9 months ago


November 2015

Gun Tips By: Lloyd

Gun Tips By: Lloyd “Duke” Hodges The first rule of a gunfight is have a gun. My first rule is to avoid it. Second rule is to practice often. Third rule is know your firearm. Muscle memory is an absolute. Practice with an unloaded “go to” gun until you can operate all the levers on a semi-auto without having to look where those gadgets are. Revolvers are much simpler to operate. Read the owners manual. When I was in the military I had to learn to field strip my assigned weapon blind folded. Oh! I also had to reassemble it blind folded. When I clean my carry pistol I also visualy ensure it is unloaded then dissemble it. Visually clean it and reassemble it non-visually. All this means is that I know exactly what I am doing. A clean, unobstructed firearm will do what it is designed to do. Fire a projectile each and every time the trigger is depressed. Wait for it! Trigger operation is most important. You must practice until you are smooth and can hit the target in a close pattern. Sight picture is also very important. Index the front sight on the target and bring the rear sight into alignment. If you do this, you will make a good shot. Whatever your choice of firearm is, semi-auto or revolver, you are morally and legally responsible for every round you send down range. When I instruct a concealed carry or basic handgun class everyone is advised that negative things may follow. Enough said. There are many publications available to the shooting folks. Read them. Learn and act properly. We have seen violence on the news and elected officials blaming gun owners and want more laws to limit the good guys. What stops a bad guy with a gun is a good guy with a gun. Train, Observe, Be Alert, Be Alive! Medicare covers remarkable new device that can give seniors relief from lower back pain Easy-to use high-tech back brace is now covered by Medicare. Helps encourage safe movement Reinforces good body mechanics Restricts motion that causes pain. Fits all waist sizes Reduce or eliminate the need for pain medications Two-strap system gives control over compression Maximum comfort with just the right amount of support Don’t Wait! Verta Loc offers relief from lower back pain. Get Your Life Back! Medicare coverage specialists are available for a short time. We handle all of the paperwork, just have your Medicare card handy and call today! 800-505-4519 Results not typical and may vary. Not all patients qualify. Product covered in full with payment by primary and secondary insurance. Warranty and restrictions apply. 12 Albemarle Tradewinds November 2015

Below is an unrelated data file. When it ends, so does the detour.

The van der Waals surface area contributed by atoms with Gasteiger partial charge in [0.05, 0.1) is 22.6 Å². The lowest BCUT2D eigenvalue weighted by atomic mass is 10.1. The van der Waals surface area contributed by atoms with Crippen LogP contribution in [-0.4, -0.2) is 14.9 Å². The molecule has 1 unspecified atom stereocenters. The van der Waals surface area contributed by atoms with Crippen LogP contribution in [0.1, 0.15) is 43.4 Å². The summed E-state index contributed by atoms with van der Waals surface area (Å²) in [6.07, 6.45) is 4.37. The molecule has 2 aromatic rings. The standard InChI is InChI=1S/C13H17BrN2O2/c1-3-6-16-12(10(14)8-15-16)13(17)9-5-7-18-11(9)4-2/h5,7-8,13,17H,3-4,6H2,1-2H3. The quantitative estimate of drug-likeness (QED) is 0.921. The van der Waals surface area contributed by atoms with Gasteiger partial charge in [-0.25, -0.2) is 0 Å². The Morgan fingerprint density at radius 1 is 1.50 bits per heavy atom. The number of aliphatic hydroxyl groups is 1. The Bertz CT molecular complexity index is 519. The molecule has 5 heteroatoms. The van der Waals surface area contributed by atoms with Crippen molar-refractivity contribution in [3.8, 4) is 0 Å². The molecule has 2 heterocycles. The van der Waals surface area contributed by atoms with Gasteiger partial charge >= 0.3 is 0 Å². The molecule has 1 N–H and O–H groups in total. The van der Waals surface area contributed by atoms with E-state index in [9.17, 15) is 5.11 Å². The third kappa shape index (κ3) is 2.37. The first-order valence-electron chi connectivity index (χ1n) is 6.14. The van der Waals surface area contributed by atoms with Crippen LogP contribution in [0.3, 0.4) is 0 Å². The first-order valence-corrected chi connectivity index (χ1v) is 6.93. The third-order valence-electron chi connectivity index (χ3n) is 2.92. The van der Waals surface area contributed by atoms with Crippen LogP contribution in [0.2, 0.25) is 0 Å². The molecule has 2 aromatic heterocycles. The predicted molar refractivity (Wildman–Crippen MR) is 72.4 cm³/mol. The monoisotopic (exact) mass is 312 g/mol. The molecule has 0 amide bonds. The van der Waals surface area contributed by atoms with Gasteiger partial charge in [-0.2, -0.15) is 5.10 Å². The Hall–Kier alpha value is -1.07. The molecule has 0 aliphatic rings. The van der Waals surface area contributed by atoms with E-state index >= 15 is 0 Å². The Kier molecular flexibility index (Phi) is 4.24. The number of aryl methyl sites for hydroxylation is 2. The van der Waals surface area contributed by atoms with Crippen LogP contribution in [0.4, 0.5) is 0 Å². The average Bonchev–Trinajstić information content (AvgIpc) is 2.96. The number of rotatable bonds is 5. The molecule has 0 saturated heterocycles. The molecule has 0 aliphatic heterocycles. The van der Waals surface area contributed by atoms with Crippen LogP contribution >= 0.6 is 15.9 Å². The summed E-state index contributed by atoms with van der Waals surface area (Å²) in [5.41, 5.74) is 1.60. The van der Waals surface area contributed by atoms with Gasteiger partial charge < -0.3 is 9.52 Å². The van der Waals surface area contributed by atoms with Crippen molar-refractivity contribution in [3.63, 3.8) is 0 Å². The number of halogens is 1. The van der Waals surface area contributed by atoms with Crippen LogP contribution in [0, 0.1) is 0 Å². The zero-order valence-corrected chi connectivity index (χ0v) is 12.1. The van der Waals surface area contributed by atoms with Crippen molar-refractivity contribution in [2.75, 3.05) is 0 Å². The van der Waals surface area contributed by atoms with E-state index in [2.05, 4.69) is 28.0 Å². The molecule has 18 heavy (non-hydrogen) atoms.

Want to sell some stuff? Try our classified ad site It’s Free! For as Little as $1000 Drive today! NO Credit Check! Call Today 252-338-4007 The Albemarle Tradewinds reaches 60k readers each month in printed and social media ...... call Ken and learn how. 252-333-7232 1840, Isaac Byrum was born in Chowan County NC. By 1861 his home state of NC had joined the other southern states in succession. Isaac enlisted as a private in company M, 1st regiment NC infantry. At that time many young men like Isaac were quick to pick up arms and defend their home land against the lawless invasion of Lincoln’s army. Company M was mustered out of service, so Isaac re-enlisted as a Private in Company F, 11th Regiment NC Troops. A few years later, Isaac found himself in the midst of the most gruesome battle he had ever witnessed. It was July 4th, 1863 the place was Gettysburg PA. Isaac took a grape shot to his left leg. Here’s an account of what happened in his own words… “It was a hot day. I tried to drag myself to some shade, but couldn’t for all the other wounded and dead lying around. Flies were beginning to blow it, so I tore a piece of my shirt off and wrapped the wound. It was about sundown when they, the Yanks, picked me up off the field. I thought they could have saved the leg if they had picked me up earlier.” Captured by the Union, his leg was amputated before being confined as a POW. After being paroled and fitted with a new wooden leg, Isaac traveled over 200 miles back home to Chowan County. Isaac passed away in 1916 and was buried in the family plot off Ryland Road but his wooden leg kept on traveling through his decedents and eventually found its way over to the Museum of the Albemarle where you can still see it today as a lasting testament to one man’s commitment to stand against tyranny. Learn more about our Confederate Heroes when you join… Albemarle Tradewinds November 2015 13